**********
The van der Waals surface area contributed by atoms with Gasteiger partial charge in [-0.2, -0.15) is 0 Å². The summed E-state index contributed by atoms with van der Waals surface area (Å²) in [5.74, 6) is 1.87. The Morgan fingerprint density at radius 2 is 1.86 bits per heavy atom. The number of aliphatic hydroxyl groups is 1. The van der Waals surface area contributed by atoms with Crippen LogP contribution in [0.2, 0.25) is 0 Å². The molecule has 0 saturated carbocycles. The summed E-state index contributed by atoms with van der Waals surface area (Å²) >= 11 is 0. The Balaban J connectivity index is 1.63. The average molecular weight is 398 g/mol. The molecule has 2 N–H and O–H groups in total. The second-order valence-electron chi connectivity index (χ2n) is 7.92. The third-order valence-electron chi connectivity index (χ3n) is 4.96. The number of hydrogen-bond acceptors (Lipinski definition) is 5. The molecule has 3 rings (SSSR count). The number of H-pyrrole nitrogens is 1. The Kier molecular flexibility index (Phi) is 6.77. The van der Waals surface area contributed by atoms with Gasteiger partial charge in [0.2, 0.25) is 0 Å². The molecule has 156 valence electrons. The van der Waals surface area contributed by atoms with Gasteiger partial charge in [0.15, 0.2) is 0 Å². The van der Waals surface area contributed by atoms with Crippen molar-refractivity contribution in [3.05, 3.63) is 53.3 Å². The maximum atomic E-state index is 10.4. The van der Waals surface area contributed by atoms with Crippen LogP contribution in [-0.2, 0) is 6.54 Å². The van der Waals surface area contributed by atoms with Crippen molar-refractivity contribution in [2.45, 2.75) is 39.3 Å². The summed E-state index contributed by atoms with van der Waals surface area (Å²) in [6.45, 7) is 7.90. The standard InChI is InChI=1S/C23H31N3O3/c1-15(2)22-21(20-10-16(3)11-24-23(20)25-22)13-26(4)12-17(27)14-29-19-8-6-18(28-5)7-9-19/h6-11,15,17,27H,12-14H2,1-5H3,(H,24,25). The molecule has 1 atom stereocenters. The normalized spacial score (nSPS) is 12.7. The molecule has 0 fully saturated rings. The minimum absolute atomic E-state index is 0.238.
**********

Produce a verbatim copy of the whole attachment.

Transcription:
The van der Waals surface area contributed by atoms with Gasteiger partial charge in [-0.2, -0.15) is 0 Å². The summed E-state index contributed by atoms with van der Waals surface area (Å²) in [5.74, 6) is 1.87. The Morgan fingerprint density at radius 2 is 1.86 bits per heavy atom. The number of aliphatic hydroxyl groups is 1. The van der Waals surface area contributed by atoms with Crippen LogP contribution in [0.2, 0.25) is 0 Å². The molecule has 0 saturated carbocycles. The summed E-state index contributed by atoms with van der Waals surface area (Å²) >= 11 is 0. The Balaban J connectivity index is 1.63. The average molecular weight is 398 g/mol. The molecule has 2 N–H and O–H groups in total. The second-order valence-electron chi connectivity index (χ2n) is 7.92. The third-order valence-electron chi connectivity index (χ3n) is 4.96. The number of hydrogen-bond acceptors (Lipinski definition) is 5. The molecule has 3 rings (SSSR count). The number of H-pyrrole nitrogens is 1. The Kier molecular flexibility index (Phi) is 6.77. The van der Waals surface area contributed by atoms with Gasteiger partial charge in [0.2, 0.25) is 0 Å². The molecule has 156 valence electrons. The van der Waals surface area contributed by atoms with Gasteiger partial charge in [0.15, 0.2) is 0 Å². The van der Waals surface area contributed by atoms with Crippen molar-refractivity contribution in [3.05, 3.63) is 53.3 Å². The maximum atomic E-state index is 10.4. The van der Waals surface area contributed by atoms with Crippen LogP contribution in [-0.2, 0) is 6.54 Å². The van der Waals surface area contributed by atoms with Crippen molar-refractivity contribution in [2.45, 2.75) is 39.3 Å². The summed E-state index contributed by atoms with van der Waals surface area (Å²) in [6.45, 7) is 7.90. The standard InChI is InChI=1S/C23H31N3O3/c1-15(2)22-21(20-10-16(3)11-24-23(20)25-22)13-26(4)12-17(27)14-29-19-8-6-18(28-5)7-9-19/h6-11,15,17,27H,12-14H2,1-5H3,(H,24,25). The molecule has 1 atom stereocenters. The normalized spacial score (nSPS) is 12.7. The molecule has 0 fully saturated rings. The minimum absolute atomic E-state index is 0.238.